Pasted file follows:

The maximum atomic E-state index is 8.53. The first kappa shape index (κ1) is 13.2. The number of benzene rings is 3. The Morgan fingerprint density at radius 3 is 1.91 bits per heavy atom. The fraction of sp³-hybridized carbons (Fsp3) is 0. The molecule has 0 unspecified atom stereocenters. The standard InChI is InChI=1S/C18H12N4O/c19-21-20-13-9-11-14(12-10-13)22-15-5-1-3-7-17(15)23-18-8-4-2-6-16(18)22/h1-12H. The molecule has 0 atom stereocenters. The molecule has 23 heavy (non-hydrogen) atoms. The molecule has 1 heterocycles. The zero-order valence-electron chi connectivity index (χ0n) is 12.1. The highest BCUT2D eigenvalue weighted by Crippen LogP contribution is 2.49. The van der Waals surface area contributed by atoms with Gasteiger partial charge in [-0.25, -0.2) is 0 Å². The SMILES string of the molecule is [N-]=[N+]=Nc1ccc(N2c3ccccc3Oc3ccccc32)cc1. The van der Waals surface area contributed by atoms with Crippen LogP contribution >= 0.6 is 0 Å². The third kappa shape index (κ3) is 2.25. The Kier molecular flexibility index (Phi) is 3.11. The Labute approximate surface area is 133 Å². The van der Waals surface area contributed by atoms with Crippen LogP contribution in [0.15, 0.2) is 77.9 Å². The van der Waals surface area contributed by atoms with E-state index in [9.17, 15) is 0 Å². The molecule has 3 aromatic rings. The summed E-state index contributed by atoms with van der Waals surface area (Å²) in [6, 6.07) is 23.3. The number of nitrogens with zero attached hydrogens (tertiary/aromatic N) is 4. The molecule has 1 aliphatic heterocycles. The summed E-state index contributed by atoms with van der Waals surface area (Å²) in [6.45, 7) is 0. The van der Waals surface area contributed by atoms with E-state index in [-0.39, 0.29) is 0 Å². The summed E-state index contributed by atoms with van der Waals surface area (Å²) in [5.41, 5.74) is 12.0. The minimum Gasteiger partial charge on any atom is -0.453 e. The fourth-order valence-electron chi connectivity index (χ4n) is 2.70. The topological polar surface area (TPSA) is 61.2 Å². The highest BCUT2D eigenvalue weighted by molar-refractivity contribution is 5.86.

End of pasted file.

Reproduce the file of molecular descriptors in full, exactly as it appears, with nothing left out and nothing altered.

The maximum atomic E-state index is 8.53. The first kappa shape index (κ1) is 13.2. The number of benzene rings is 3. The Morgan fingerprint density at radius 3 is 1.91 bits per heavy atom. The fraction of sp³-hybridized carbons (Fsp3) is 0. The molecule has 0 unspecified atom stereocenters. The standard InChI is InChI=1S/C18H12N4O/c19-21-20-13-9-11-14(12-10-13)22-15-5-1-3-7-17(15)23-18-8-4-2-6-16(18)22/h1-12H. The molecule has 0 atom stereocenters. The molecule has 23 heavy (non-hydrogen) atoms. The molecule has 1 heterocycles. The zero-order valence-electron chi connectivity index (χ0n) is 12.1. The highest BCUT2D eigenvalue weighted by Crippen LogP contribution is 2.49. The van der Waals surface area contributed by atoms with Gasteiger partial charge in [-0.25, -0.2) is 0 Å². The SMILES string of the molecule is [N-]=[N+]=Nc1ccc(N2c3ccccc3Oc3ccccc32)cc1. The van der Waals surface area contributed by atoms with Crippen LogP contribution >= 0.6 is 0 Å². The third kappa shape index (κ3) is 2.25. The Kier molecular flexibility index (Phi) is 3.11. The Labute approximate surface area is 133 Å². The van der Waals surface area contributed by atoms with Crippen LogP contribution in [0.15, 0.2) is 77.9 Å². The van der Waals surface area contributed by atoms with E-state index in [9.17, 15) is 0 Å². The molecule has 3 aromatic rings. The summed E-state index contributed by atoms with van der Waals surface area (Å²) in [6, 6.07) is 23.3. The number of nitrogens with zero attached hydrogens (tertiary/aromatic N) is 4. The molecule has 1 aliphatic heterocycles. The summed E-state index contributed by atoms with van der Waals surface area (Å²) in [6.45, 7) is 0. The van der Waals surface area contributed by atoms with E-state index in [-0.39, 0.29) is 0 Å². The summed E-state index contributed by atoms with van der Waals surface area (Å²) in [5.41, 5.74) is 12.0. The minimum Gasteiger partial charge on any atom is -0.453 e. The fourth-order valence-electron chi connectivity index (χ4n) is 2.70. The topological polar surface area (TPSA) is 61.2 Å². The highest BCUT2D eigenvalue weighted by molar-refractivity contribution is 5.86.